Energy Crisis Could Mean Cuts for Los Angeles County’s Health Services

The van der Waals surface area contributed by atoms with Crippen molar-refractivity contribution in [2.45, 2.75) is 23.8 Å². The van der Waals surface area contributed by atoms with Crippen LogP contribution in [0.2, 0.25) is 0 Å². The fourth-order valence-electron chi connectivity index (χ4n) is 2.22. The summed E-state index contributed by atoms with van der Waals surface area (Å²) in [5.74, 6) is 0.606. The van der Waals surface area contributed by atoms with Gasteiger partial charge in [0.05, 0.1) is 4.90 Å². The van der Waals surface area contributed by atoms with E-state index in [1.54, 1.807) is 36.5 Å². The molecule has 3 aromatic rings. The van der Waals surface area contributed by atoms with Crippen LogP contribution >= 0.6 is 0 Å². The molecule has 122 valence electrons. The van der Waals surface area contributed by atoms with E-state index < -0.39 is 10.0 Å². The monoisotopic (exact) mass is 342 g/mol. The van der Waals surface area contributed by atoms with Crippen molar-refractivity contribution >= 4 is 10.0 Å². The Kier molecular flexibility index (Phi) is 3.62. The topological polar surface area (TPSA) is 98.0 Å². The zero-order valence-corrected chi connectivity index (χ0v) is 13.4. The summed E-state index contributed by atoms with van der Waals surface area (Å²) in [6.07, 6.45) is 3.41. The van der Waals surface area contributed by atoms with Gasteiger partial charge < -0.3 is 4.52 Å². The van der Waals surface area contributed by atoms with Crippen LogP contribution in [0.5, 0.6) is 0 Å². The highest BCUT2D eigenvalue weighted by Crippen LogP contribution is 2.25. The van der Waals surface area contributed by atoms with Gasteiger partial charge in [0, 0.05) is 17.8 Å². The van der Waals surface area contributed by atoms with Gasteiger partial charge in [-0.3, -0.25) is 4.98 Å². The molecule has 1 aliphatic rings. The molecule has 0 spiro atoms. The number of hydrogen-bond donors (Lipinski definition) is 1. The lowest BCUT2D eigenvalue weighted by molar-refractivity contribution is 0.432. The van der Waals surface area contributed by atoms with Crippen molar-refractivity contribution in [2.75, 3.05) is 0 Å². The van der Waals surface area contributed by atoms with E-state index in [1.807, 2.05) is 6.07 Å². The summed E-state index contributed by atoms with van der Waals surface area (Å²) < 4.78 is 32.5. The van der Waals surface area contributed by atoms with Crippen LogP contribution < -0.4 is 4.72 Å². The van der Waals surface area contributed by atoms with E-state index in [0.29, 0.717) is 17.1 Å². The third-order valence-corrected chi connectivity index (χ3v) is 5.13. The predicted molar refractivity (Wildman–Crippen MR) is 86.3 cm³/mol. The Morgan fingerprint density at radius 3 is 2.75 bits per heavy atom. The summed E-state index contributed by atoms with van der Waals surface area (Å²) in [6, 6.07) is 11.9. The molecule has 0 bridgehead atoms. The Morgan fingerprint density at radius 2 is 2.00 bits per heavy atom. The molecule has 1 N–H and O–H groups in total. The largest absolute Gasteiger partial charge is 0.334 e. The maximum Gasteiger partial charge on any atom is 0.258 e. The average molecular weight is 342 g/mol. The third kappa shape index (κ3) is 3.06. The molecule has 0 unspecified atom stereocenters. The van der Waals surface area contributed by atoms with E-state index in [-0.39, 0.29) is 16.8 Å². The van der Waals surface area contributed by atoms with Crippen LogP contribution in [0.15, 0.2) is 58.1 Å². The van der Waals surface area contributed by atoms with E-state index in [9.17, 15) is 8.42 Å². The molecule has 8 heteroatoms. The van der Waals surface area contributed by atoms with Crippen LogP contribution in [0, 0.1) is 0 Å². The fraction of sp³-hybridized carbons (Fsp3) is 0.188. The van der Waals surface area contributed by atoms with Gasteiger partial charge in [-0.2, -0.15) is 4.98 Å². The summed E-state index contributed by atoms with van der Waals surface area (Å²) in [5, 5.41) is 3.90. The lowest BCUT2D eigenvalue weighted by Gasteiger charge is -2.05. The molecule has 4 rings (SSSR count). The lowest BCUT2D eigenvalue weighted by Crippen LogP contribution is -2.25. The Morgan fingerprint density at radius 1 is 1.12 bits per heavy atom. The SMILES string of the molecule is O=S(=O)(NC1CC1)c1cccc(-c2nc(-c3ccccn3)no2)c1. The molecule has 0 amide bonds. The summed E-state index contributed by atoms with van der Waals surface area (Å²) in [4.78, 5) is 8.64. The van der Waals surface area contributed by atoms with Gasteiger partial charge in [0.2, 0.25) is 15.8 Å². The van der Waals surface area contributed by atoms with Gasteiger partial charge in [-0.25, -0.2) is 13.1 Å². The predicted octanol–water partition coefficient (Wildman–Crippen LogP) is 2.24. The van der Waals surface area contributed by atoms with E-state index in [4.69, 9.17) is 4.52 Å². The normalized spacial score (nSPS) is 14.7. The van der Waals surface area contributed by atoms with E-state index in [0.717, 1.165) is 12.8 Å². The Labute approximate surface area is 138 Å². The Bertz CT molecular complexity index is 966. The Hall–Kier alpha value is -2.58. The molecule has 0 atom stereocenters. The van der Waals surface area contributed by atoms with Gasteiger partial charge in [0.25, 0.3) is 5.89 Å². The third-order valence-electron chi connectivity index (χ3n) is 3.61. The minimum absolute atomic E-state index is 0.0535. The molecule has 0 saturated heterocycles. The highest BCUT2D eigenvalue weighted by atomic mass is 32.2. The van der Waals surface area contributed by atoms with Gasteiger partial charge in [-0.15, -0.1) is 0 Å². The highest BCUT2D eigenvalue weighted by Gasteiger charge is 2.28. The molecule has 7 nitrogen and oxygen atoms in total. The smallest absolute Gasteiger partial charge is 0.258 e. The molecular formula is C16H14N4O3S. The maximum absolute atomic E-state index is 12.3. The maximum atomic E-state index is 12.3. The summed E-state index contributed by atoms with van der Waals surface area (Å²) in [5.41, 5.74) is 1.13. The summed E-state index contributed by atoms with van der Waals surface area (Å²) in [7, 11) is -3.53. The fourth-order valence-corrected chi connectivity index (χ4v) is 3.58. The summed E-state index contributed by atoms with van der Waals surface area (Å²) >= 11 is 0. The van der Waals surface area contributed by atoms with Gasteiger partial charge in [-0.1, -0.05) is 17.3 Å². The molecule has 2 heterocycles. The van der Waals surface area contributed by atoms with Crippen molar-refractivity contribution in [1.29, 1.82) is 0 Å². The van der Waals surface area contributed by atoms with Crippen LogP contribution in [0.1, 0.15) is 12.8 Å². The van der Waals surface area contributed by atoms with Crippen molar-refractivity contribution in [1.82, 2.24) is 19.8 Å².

Los Angeles County unveiled its proposed $16 billion budget for 2001-02 yesterday, but officials expressed concern that the energy crisis, which is expected to cause the county's energy bill to nearly double in the coming year, could cut into the county's surplus and force cuts in some services, including health care, the Los Angeles Times reports. Chief Administrative Officer David Janssen said that he expects each county department to "find the extra money" to cover energy costs in its own budget, a plan that could prove particularly troublesome for the county's financially ailing Department of Health Services. The department has twice received a federal waiver allowing the county to receive Medicaid reimbursement for treating patients in outpatient clinics rather than in hospitals. Health department officials are drafting a plan to replace the $233 million a year in federal dollars it receives through the waiver, which expires in five years. Janssen's budget proposal does not call for cuts at the health department, which also has been "buoyed" by $41.8 million in tobacco settlement funds. The proposed budget also includes a $90.2 million increase for social services, which would be used to hire 1,000 new employees to help enroll more people in Medi-Cal. An additional $11.5 million is budgeted for Healthy Families enrollment outreach. The budget also includes $28.4 million to hire 129 people to expand mental health services for children and the homeless (Larrubia, Los Angeles Times, 4/24).This is part of the California Healthline Daily Edition, a summary of health policy coverage from major news organizations. Sign up for an email subscription.